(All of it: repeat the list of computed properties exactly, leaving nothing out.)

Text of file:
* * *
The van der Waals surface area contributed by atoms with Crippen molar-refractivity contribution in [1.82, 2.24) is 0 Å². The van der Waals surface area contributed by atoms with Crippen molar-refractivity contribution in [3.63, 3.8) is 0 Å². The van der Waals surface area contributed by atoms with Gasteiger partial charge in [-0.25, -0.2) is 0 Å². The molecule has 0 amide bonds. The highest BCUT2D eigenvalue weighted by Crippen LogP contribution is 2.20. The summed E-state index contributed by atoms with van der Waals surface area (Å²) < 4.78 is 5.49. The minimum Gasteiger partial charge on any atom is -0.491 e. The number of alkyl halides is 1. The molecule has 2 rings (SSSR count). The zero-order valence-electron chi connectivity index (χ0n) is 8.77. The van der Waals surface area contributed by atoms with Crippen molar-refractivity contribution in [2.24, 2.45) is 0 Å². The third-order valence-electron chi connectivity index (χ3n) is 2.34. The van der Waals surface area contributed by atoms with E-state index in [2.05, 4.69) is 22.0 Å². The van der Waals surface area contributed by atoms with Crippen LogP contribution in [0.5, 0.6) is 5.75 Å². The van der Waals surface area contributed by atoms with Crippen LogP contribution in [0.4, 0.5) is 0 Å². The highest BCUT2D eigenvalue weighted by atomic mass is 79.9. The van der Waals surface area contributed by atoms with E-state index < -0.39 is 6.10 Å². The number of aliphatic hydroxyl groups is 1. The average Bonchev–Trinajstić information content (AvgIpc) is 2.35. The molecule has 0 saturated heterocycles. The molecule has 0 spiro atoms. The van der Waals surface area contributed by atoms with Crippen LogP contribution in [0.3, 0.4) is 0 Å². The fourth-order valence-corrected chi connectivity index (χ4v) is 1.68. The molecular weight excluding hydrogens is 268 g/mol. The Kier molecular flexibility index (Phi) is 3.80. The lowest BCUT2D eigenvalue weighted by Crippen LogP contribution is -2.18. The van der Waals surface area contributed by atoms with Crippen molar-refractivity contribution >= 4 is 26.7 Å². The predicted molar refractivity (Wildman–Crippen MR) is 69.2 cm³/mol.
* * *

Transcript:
The van der Waals surface area contributed by atoms with Crippen molar-refractivity contribution in [1.82, 2.24) is 0 Å². The van der Waals surface area contributed by atoms with Crippen molar-refractivity contribution in [3.63, 3.8) is 0 Å². The van der Waals surface area contributed by atoms with Gasteiger partial charge in [-0.25, -0.2) is 0 Å². The molecule has 0 amide bonds. The highest BCUT2D eigenvalue weighted by Crippen LogP contribution is 2.20. The summed E-state index contributed by atoms with van der Waals surface area (Å²) < 4.78 is 5.49. The minimum Gasteiger partial charge on any atom is -0.491 e. The number of alkyl halides is 1. The molecule has 2 rings (SSSR count). The zero-order valence-electron chi connectivity index (χ0n) is 8.77. The van der Waals surface area contributed by atoms with Crippen molar-refractivity contribution in [2.24, 2.45) is 0 Å². The third-order valence-electron chi connectivity index (χ3n) is 2.34. The van der Waals surface area contributed by atoms with E-state index in [2.05, 4.69) is 22.0 Å². The van der Waals surface area contributed by atoms with Crippen LogP contribution in [0.5, 0.6) is 5.75 Å². The van der Waals surface area contributed by atoms with Crippen LogP contribution in [0.4, 0.5) is 0 Å². The highest BCUT2D eigenvalue weighted by atomic mass is 79.9. The van der Waals surface area contributed by atoms with E-state index < -0.39 is 6.10 Å². The number of aliphatic hydroxyl groups is 1. The average Bonchev–Trinajstić information content (AvgIpc) is 2.35. The molecule has 0 saturated heterocycles. The molecule has 0 spiro atoms. The van der Waals surface area contributed by atoms with Crippen LogP contribution in [0.3, 0.4) is 0 Å². The fourth-order valence-corrected chi connectivity index (χ4v) is 1.68. The molecular weight excluding hydrogens is 268 g/mol. The Kier molecular flexibility index (Phi) is 3.80. The lowest BCUT2D eigenvalue weighted by Crippen LogP contribution is -2.18. The van der Waals surface area contributed by atoms with Crippen molar-refractivity contribution >= 4 is 26.7 Å². The predicted molar refractivity (Wildman–Crippen MR) is 69.2 cm³/mol.